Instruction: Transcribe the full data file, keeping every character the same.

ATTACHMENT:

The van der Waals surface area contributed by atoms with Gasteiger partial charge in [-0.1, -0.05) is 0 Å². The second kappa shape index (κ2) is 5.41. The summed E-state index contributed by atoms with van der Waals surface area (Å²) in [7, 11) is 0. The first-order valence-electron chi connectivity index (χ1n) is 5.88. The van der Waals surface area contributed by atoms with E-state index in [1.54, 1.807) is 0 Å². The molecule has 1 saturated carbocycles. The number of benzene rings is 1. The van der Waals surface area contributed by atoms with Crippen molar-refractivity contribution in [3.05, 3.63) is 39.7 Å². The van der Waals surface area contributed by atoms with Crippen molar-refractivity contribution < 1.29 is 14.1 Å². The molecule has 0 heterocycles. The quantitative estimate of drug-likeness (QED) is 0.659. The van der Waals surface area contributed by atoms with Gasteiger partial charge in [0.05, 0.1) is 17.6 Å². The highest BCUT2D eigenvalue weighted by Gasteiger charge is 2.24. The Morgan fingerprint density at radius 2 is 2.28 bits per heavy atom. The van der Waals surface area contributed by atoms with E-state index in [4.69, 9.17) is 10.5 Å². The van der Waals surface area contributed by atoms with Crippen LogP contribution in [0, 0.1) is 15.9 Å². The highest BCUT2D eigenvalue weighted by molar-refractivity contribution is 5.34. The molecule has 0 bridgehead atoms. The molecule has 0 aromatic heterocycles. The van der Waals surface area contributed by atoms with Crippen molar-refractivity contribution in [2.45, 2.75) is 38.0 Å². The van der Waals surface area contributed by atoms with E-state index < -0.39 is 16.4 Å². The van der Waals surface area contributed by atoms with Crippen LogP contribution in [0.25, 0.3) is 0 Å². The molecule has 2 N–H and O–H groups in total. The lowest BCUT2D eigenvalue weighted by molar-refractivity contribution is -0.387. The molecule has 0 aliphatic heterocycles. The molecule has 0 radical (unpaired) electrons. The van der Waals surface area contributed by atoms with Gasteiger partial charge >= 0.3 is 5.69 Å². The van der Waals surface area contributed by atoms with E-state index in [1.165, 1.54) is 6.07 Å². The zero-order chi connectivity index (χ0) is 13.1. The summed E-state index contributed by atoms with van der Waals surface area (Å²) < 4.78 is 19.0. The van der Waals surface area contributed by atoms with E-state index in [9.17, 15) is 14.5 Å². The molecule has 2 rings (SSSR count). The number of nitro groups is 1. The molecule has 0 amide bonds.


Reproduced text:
The van der Waals surface area contributed by atoms with Gasteiger partial charge in [-0.1, -0.05) is 0 Å². The second kappa shape index (κ2) is 5.41. The summed E-state index contributed by atoms with van der Waals surface area (Å²) in [7, 11) is 0. The first-order valence-electron chi connectivity index (χ1n) is 5.88. The van der Waals surface area contributed by atoms with E-state index in [1.54, 1.807) is 0 Å². The molecule has 1 saturated carbocycles. The number of benzene rings is 1. The van der Waals surface area contributed by atoms with Crippen molar-refractivity contribution in [3.05, 3.63) is 39.7 Å². The van der Waals surface area contributed by atoms with Crippen molar-refractivity contribution < 1.29 is 14.1 Å². The molecule has 0 heterocycles. The quantitative estimate of drug-likeness (QED) is 0.659. The van der Waals surface area contributed by atoms with Gasteiger partial charge in [0.05, 0.1) is 17.6 Å². The highest BCUT2D eigenvalue weighted by Gasteiger charge is 2.24. The Morgan fingerprint density at radius 2 is 2.28 bits per heavy atom. The van der Waals surface area contributed by atoms with E-state index in [4.69, 9.17) is 10.5 Å². The van der Waals surface area contributed by atoms with Crippen LogP contribution in [0, 0.1) is 15.9 Å². The highest BCUT2D eigenvalue weighted by molar-refractivity contribution is 5.34. The molecule has 0 bridgehead atoms. The molecule has 0 aromatic heterocycles. The van der Waals surface area contributed by atoms with Crippen molar-refractivity contribution in [2.45, 2.75) is 38.0 Å². The van der Waals surface area contributed by atoms with E-state index < -0.39 is 16.4 Å². The van der Waals surface area contributed by atoms with Crippen LogP contribution in [0.25, 0.3) is 0 Å². The molecule has 2 N–H and O–H groups in total. The lowest BCUT2D eigenvalue weighted by molar-refractivity contribution is -0.387. The molecule has 0 aliphatic heterocycles. The molecule has 0 radical (unpaired) electrons. The van der Waals surface area contributed by atoms with Gasteiger partial charge >= 0.3 is 5.69 Å². The van der Waals surface area contributed by atoms with E-state index in [1.165, 1.54) is 6.07 Å². The zero-order chi connectivity index (χ0) is 13.1. The summed E-state index contributed by atoms with van der Waals surface area (Å²) < 4.78 is 19.0. The van der Waals surface area contributed by atoms with E-state index in [9.17, 15) is 14.5 Å². The molecule has 2 rings (SSSR count). The number of nitro groups is 1. The molecule has 0 amide bonds.